Sodium Selenate (CAS No. 13410-01-0): Short-Term Reproductive and Developmental Toxicity Study When Administered to Sprague Dawley Rats in the Drinking Water
Report Date: May 1, 1996
The following abstract presents results of a study conducted by a contract laboratory for the National Toxicology Program. The findings were not evaluated in accordance with the levels of evidence for reproductive or developmental toxicity criteria established by NTP in March 2009. The findings and conclusions for this study should not be construed to represent the views of NTP or the U.S. Government.
The potential toxicity of sodium selenate was evaluated using a short-term reproductive and developmental toxicity screen. This study design was selected to use a known toxic compound in a truncated test. This design extended previous studies by addressing both reproduction and development.
Sodium Selenate at dose levels of 0, 7.5, 15.0, and 30.0 ppm was administered in the drinking water over a 30-Day period. One group of male (10 per group) and three groups of female rats designated as Group A (peri-conception exposure, 10 per group), Group B (gestational exposure, 13 per group), and Group C (vaginal cytology, 10 per group) were used for each dose level. Control animals received deionized water, the vehicle.
Weekly absolute body weights and feed and water consumption values decreased with increasing dose. Water consumption decreased in all groups and was dramatically reduced in the 30 ppm group by approximately 70-80% compared to the controls. The majority of the 30 ppm females appeared thin during cageside observations on SD 7-30. Mortality was observed only in the 30 ppm group, especially just prior to or during parturition of the Group B females. The average calculated consumption of sodium selenate for Groups 2-4, was 0.5, 0.8, and 1.1 mg/kg/day, respectively.
Final body weights at necropsy for the 15 and 30 ppm males were 12% and 20%, respectively, lower than controls. Changes in relative organ weights (absolute organ weight/ body weight) were noted in the 15 and 30 ppm groups but they were attributed to the decrease in body weight, since animal size effects organ size (Stevens et. al. 1989). Sperm endpoints were generally unchanged. No treatment-related microscopic lesions were noted in the right kidney, liver, spleen, left testis, or left epididymis.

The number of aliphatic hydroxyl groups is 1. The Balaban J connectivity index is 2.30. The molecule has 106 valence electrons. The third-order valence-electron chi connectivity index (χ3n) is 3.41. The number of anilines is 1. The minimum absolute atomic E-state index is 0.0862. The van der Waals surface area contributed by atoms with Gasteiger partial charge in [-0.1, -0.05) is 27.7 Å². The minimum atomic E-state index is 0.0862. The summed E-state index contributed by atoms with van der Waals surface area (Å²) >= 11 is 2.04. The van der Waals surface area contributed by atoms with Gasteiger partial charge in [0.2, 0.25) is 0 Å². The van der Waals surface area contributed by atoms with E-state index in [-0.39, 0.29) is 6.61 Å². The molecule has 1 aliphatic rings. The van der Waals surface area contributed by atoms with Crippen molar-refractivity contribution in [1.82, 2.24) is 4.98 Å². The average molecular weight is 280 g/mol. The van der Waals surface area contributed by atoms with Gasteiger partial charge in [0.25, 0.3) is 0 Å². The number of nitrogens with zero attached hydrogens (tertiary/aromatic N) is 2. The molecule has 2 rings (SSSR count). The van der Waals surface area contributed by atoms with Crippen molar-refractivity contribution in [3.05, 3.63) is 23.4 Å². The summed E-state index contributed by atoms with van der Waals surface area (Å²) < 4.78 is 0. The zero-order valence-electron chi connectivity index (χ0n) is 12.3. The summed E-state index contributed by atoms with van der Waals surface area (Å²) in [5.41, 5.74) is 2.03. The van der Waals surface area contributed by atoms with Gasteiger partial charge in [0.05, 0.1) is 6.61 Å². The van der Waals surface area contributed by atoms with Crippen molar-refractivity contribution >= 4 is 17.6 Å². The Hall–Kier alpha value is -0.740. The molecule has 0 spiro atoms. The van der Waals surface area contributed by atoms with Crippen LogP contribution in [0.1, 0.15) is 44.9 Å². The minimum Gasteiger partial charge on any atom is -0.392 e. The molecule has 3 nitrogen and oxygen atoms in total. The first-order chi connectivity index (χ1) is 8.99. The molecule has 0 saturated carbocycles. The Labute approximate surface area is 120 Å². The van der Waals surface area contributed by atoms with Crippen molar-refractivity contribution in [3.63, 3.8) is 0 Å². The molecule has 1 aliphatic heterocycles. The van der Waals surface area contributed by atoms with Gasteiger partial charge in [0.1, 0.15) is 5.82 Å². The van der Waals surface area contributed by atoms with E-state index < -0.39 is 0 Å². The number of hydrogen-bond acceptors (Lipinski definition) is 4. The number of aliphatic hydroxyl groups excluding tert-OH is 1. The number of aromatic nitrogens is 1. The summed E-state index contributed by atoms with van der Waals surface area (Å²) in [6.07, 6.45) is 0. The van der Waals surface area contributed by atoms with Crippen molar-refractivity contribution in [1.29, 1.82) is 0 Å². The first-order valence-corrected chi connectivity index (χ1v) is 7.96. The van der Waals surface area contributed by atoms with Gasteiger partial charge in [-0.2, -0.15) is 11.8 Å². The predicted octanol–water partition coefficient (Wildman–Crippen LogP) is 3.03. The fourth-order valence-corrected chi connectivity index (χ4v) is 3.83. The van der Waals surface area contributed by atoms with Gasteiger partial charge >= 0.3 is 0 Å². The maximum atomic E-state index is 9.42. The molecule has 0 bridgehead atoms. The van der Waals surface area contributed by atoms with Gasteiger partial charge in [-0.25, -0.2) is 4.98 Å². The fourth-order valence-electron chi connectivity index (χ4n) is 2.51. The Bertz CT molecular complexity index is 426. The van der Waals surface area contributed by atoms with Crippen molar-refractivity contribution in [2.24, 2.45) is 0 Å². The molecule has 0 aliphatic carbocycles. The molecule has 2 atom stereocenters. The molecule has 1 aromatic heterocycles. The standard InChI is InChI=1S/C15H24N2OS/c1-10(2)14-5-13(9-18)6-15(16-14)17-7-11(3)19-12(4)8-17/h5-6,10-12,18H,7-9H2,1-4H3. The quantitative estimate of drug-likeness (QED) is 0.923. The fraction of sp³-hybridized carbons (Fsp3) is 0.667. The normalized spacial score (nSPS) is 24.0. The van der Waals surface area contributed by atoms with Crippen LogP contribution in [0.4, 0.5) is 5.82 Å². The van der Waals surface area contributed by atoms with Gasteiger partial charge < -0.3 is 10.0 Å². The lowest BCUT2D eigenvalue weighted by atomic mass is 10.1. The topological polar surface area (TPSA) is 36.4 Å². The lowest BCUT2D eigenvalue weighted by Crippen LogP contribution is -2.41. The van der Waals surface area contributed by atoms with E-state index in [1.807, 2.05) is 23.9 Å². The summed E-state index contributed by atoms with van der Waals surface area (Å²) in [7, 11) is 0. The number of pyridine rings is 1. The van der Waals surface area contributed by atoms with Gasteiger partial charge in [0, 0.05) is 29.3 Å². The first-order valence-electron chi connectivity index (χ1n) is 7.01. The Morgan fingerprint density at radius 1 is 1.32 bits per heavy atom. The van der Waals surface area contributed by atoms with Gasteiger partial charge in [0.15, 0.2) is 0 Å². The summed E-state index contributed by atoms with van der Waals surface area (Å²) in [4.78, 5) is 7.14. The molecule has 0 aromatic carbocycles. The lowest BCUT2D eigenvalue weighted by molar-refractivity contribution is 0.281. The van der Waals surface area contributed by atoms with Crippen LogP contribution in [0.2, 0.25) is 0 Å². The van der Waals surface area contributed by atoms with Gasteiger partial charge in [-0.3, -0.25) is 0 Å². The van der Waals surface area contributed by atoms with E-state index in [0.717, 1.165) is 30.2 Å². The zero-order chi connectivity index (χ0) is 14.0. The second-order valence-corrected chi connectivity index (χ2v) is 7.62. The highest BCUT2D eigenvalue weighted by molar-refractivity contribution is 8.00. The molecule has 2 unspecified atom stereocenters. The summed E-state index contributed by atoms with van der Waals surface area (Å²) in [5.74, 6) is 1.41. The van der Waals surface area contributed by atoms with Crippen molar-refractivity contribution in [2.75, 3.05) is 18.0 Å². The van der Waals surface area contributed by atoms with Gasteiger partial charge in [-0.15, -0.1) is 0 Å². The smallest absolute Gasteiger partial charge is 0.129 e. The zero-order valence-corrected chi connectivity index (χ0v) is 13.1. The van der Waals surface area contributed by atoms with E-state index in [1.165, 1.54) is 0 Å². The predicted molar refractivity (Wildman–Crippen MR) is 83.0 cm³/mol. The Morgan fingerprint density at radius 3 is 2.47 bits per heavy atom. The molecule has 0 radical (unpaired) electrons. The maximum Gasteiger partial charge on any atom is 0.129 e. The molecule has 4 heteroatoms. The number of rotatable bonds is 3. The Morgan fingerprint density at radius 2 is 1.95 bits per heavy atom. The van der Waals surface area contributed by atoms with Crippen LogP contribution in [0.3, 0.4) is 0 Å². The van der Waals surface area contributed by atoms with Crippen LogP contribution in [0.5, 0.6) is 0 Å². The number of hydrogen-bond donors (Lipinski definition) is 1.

Group A females (treated before, during, and after mating) in the 30 ppm group had significantly fewer implants per litter and corpora lutea when compared to controls. The number live fetuses per litter were also slightly decreased. Because of the large reductions in fluid intake, it is believed that changes in reproductive parameters were the result of dehydration.
For the 30 ppm Group B gestationally-exposed females, there was a decrease in the number of live pups per litter (68% of control value), adjusted live pup weight (44% of control value), and the proportion of pups born alive (58% of control value). The average gestation length increased by 5% when compared to controls. The adjusted live pup weight was decreased during lactation for the 15 and 30 ppm females. Pup survival was reduced by 21% for the 15 ppm females, but was not statistically significant (due to high standard error, low sample size, and lack of dose response) when compared to the control group. Pup survival at 30 ppm was decreased by 73% when compared to the control group. These effects cannot be separated from dehydration, as indicated by the decreased water consumption and weekly mean absolute body weights in these groups. Treatment-related gross lesions were observed in 15 and 30 ppm Group B females. These included pale and small adrenals, thickened stomach walls, stomach adhesions involving abdominal organs, enlarged and small kidneys, enlarged spleen, and implantation sites with nodular material.
Evaluation of the Group C female vaginal cytology data revealed that the estrous cycle in the 7.5 and 15.0 ppm Group C females was comparable to the controls. The 30 ppm Group C females spent less time in estrus than the controls, and there was a 22% increase in cycle length.
Results of this study indicated that sodium selenate produced toxicity at 15 and 30 ppm, which had more restricted water consumption but also greater sodium selenate intake, than at 7.5 ppm. Reproductive toxicity was noted in both Group A and B females at 30 ppm based on increased gestation length and decreased number of live pups, live pup weight, proportion of pups born alive, number of implants and corpora lutea per litter, and pup survival. However, the toxicity of sodium selenate could not be separated from the effects due to reduced water consumption. Sodium selenate produced only minor effects on male reproductive function. Based on decreased weekly mean absolute body weights, and feed and water consumption values, a maximum tolerated dose was reached at 15 ppm. The no-observable-adverse-effect-level was not determined in females because there were decreased absolute body weights at 7.5 ppm. In this study, sodium selenate was not a selective reproductive toxicant, as it caused body weight decreases at doses below those that affected reproduction.